Release Date: Jul 8, 2013
Record label: Sunday Best
Genre(s): Pop/Rock, Alternative/Indie Rock, Alternative Pop/Rock
“Hello! Guess who we are? We are New Order. Obviously.” Since reforming two years ago without Peter Hook but with Gillian Gilbert back in the fold, the legends of Manchester music seem to have been having a rather good time, taking a crowd-pleasing set around some of the more pleasant festivals and dishing out cracking performances to extremely happy punters. Sounds good, doesn’t it? And it is.
It's easy to take a band with a storied history and try to impose thoughts and feelings about where they should be heading instead of taking them at face value. This recording of a headline show by New Order at 2012's Bestival on the Isle of Wight offers plenty of moments that don't necessarily sit well-- Bernard Sumner bellowing "come on!" in the middle of a stadium-ized version of "Love Will Tear Us Apart", the inclusion of non-classic era songs "Krafty" and "Here to Stay", the absence of Peter Hook on bass. But if you trace their history it's clear that the stoic image they partly cultivated has gradually loosened and fallen away as the years have passed, sometimes becoming distinctly at odds with the impeccable Peter Saville sleeves and Factory marketing acumen of yore.
Rob Da Bank’s Bestival festival is back again this year (with a cheeky nautical theme!), which contributes to my general impression that New Order’s 2012 headline set did not in fact sink the Isle of Wight with the force of its brilliance, that a live recording is not the single most sought after artefact of the twenty-first century. So what’s the deal with Live at Bestival, then? Nominally it exists as a charitable effort, with proceeds raised going to the Isle of Wight Youth Trust. In that respect the band was presumably approached by Mr Da Bank, and would have been monstrous bastards to have said ‘no’ to releasing the record.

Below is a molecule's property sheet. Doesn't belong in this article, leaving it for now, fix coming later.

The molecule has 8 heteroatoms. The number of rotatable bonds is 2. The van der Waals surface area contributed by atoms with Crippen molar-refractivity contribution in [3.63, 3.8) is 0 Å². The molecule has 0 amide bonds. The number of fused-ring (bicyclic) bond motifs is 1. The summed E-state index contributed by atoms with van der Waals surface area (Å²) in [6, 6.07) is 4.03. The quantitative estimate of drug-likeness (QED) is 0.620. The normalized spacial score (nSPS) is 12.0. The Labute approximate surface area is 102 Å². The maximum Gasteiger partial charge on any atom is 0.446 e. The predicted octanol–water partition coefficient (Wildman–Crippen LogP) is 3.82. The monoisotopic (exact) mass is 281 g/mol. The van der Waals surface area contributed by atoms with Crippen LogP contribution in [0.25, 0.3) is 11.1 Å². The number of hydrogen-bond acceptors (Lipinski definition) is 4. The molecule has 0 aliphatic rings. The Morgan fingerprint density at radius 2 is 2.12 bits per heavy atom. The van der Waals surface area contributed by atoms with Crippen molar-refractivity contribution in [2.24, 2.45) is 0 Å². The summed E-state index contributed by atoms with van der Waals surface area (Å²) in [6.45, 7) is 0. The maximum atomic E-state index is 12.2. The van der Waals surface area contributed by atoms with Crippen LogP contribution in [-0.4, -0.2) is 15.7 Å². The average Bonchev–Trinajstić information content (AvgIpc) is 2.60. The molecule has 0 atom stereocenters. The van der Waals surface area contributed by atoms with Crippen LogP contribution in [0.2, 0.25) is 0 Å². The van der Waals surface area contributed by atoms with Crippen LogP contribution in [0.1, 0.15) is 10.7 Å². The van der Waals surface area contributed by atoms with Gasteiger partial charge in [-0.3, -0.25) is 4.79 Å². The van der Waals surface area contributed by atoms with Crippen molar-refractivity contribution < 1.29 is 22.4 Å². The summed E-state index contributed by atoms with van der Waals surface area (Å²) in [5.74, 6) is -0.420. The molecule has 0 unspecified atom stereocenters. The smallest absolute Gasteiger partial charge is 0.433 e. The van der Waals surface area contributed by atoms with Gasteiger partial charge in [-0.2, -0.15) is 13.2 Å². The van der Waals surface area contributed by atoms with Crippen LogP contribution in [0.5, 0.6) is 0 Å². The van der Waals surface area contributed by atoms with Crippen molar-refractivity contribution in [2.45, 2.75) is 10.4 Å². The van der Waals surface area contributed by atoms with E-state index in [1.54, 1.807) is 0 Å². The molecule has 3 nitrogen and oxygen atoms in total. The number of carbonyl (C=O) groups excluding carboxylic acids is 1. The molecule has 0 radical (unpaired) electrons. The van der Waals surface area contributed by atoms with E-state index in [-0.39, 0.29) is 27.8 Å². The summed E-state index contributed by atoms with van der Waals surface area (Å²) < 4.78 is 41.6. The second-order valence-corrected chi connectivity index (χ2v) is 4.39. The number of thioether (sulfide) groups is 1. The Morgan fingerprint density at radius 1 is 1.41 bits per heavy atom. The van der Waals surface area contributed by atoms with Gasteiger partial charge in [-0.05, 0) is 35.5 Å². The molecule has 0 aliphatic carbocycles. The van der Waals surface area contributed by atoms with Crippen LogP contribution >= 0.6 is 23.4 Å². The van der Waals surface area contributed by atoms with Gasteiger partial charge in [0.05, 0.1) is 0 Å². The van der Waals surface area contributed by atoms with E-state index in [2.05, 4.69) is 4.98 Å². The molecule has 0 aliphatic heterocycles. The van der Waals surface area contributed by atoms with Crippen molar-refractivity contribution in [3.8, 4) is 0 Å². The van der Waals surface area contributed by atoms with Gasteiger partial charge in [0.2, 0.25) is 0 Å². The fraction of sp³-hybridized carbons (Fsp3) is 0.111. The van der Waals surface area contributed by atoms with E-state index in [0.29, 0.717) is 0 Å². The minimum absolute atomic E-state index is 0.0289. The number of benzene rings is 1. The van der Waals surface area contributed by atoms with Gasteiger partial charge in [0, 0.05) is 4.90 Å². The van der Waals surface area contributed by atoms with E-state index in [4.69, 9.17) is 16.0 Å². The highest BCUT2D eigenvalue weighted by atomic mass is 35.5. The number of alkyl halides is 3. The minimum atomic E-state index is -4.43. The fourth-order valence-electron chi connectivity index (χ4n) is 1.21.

Not too long ago, the thirst for live recordings sparked a black market of bootleg cassettes available at local record shops or from your neighborhood music nut that somehow got a hold of all sorts of gems by offering some cash to the mixer board operator at the show. Times have changed, and bands often allow professional tapers to share their music free of charge. These recordings and a various other live videos are only a few clicks away, but despite that availability, a live album curated by the band themselves are often momentous occasions that mark a particular period in a band’s history that requires preservation.